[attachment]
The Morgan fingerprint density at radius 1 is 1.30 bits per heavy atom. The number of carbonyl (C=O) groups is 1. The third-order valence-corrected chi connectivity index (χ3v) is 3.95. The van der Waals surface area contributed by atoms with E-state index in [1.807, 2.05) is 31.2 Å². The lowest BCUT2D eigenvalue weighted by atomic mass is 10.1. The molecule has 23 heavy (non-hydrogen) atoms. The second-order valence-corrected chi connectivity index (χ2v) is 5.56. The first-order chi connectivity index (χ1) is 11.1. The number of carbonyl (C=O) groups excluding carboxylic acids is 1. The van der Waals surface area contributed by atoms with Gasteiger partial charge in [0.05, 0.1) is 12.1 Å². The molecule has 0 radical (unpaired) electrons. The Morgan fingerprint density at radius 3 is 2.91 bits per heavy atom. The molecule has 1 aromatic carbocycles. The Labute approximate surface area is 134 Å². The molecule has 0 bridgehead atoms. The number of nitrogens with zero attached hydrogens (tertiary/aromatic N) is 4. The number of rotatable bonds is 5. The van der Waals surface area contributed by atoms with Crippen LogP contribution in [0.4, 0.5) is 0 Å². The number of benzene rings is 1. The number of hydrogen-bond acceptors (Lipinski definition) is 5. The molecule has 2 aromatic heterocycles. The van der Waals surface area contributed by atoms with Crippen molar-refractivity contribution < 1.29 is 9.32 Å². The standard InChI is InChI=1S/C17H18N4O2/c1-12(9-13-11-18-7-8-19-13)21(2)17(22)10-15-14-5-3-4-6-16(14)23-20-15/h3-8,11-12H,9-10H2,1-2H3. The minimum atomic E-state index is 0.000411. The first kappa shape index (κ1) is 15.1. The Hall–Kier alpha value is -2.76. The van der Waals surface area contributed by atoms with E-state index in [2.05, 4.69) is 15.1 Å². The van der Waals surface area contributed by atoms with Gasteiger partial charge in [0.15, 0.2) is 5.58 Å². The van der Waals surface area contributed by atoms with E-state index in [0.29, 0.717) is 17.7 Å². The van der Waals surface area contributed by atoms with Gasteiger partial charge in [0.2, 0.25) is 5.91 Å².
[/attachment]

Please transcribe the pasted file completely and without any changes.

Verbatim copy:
The Morgan fingerprint density at radius 1 is 1.30 bits per heavy atom. The number of carbonyl (C=O) groups is 1. The third-order valence-corrected chi connectivity index (χ3v) is 3.95. The van der Waals surface area contributed by atoms with E-state index in [1.807, 2.05) is 31.2 Å². The lowest BCUT2D eigenvalue weighted by atomic mass is 10.1. The molecule has 23 heavy (non-hydrogen) atoms. The second-order valence-corrected chi connectivity index (χ2v) is 5.56. The first-order chi connectivity index (χ1) is 11.1. The number of carbonyl (C=O) groups excluding carboxylic acids is 1. The van der Waals surface area contributed by atoms with Gasteiger partial charge in [0.05, 0.1) is 12.1 Å². The molecule has 0 radical (unpaired) electrons. The Morgan fingerprint density at radius 3 is 2.91 bits per heavy atom. The molecule has 1 aromatic carbocycles. The Labute approximate surface area is 134 Å². The molecule has 0 bridgehead atoms. The number of nitrogens with zero attached hydrogens (tertiary/aromatic N) is 4. The number of rotatable bonds is 5. The van der Waals surface area contributed by atoms with Crippen LogP contribution in [0.4, 0.5) is 0 Å². The number of benzene rings is 1. The number of hydrogen-bond acceptors (Lipinski definition) is 5. The molecule has 2 aromatic heterocycles. The van der Waals surface area contributed by atoms with Crippen molar-refractivity contribution < 1.29 is 9.32 Å². The standard InChI is InChI=1S/C17H18N4O2/c1-12(9-13-11-18-7-8-19-13)21(2)17(22)10-15-14-5-3-4-6-16(14)23-20-15/h3-8,11-12H,9-10H2,1-2H3. The minimum atomic E-state index is 0.000411. The first kappa shape index (κ1) is 15.1. The Hall–Kier alpha value is -2.76. The van der Waals surface area contributed by atoms with E-state index in [2.05, 4.69) is 15.1 Å². The van der Waals surface area contributed by atoms with Gasteiger partial charge in [0.15, 0.2) is 5.58 Å². The van der Waals surface area contributed by atoms with E-state index in [0.29, 0.717) is 17.7 Å². The van der Waals surface area contributed by atoms with Gasteiger partial charge in [0.2, 0.25) is 5.91 Å².